IMPACT ASSESSMENT: CARE’s Psychosocial Support Program

As part of the CARE’s response under the Syria Regional Response Plan (3RP), CARE International in Jordan is providing Psycho Social Support (PSS) to refugee and Jordanian women, girls, boys, and men in urban areas and Azraq camp, covering the second and the third layers of IASC’s intervention pyramid; community and family supports and focused, non-specialized supports. The main purpose of the PSS program is to protect them from psychosocial distress, improve their emotional and social well-being, and strengthen their coping mechanisms and resilience.
With more than twenty-one Jordanian staff as of August 2021, according to CARE, the program has benefitted over 44,627 women, 17,936 girls, 19,265 boys, and 33,049 men including 94,421 refugees and 20,456 Jordanians to date. There are eight safe spaces at CARE’s community centers in urban areas (Amman, Mafraq, Zarqa, and Irbid) and Azraq camp.
This document presents the findings of a qualitative impact assessment that aims to explore the impact of the PSS interventions, including both intended and unintended impact on targeted beneficiaries. The Programs Quality (PQ) Department used the Outcome Harvesting participatory approach, which collects evidence of what has changed “outcomes” and, then, working backwards, ascertaining whether, how, and to what extent the intervention has contributed to these changes.

Women’s Economic Empowerment in Protracted Crisis: Syrian Refugee Women in Southeastern Turkey

As Syrian refugee crisis entered its ninth year, the protracted nature of the crisis has become more prominent, with the need of better integration of humanitarian response and development goals. Livelihoods activities with their long-term focus play an important role in humanitarian development nexus. This research is conducted to review and discuss best practices and potential risks for women’s economic empowerment (WEE) projects in protracted crisis in general, and in southeastern Turkey context in particular. The following report should be of interest to any humanitarian organization that conducts livelihoods projects for Syrian refugees in SET region, and that shares the commitment to achieve a more gender-equal society.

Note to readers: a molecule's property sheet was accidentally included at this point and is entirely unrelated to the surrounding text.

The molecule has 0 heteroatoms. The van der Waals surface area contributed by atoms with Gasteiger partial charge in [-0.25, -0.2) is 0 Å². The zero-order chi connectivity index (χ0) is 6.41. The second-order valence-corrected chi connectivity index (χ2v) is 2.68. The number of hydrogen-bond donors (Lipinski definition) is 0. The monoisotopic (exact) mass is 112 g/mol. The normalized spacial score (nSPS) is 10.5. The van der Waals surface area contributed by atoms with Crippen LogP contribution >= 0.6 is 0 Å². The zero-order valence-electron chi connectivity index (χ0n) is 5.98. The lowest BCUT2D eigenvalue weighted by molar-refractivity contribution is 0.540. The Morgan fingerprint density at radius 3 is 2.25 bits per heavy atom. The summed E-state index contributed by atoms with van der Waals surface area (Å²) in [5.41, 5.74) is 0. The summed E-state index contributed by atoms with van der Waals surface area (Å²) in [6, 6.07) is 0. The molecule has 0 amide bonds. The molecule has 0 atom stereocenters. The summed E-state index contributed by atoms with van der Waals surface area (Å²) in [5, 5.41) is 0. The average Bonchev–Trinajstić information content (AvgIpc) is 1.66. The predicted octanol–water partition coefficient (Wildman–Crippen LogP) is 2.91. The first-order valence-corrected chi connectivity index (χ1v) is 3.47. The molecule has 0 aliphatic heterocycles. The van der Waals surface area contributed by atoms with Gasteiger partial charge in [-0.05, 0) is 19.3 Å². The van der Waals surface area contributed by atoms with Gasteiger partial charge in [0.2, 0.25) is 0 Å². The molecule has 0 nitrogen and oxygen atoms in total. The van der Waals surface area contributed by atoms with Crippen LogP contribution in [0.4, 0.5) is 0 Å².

In general, women face additional social obstacles to reach economic resources, which span from unpaid care work to gender norms regarding women’s being provider. Majority of Syrian women in Turkey are not actively seeking employment because of their childcare responsibilities, not getting permission to work from either their husband or extended family, care of disable and elderly in the household, and housework. Designing a livelihoods program without considering these additional obstacles women face means that the program is not equally approachable for all genders. Hence, women are the ones left behind as they are the less employable. This research clearly shows that the only way to have a sustainable impact on WEE is to ensure not only women’s economic advancement but also women’s empowerment and gender equality. Read More...

“improving syrian and egyptian children’s access to formal and informal education” (access)

This 39 page report from an external evaluator highlights ways to strengthen Syrian refugee and Egyp... Read More...

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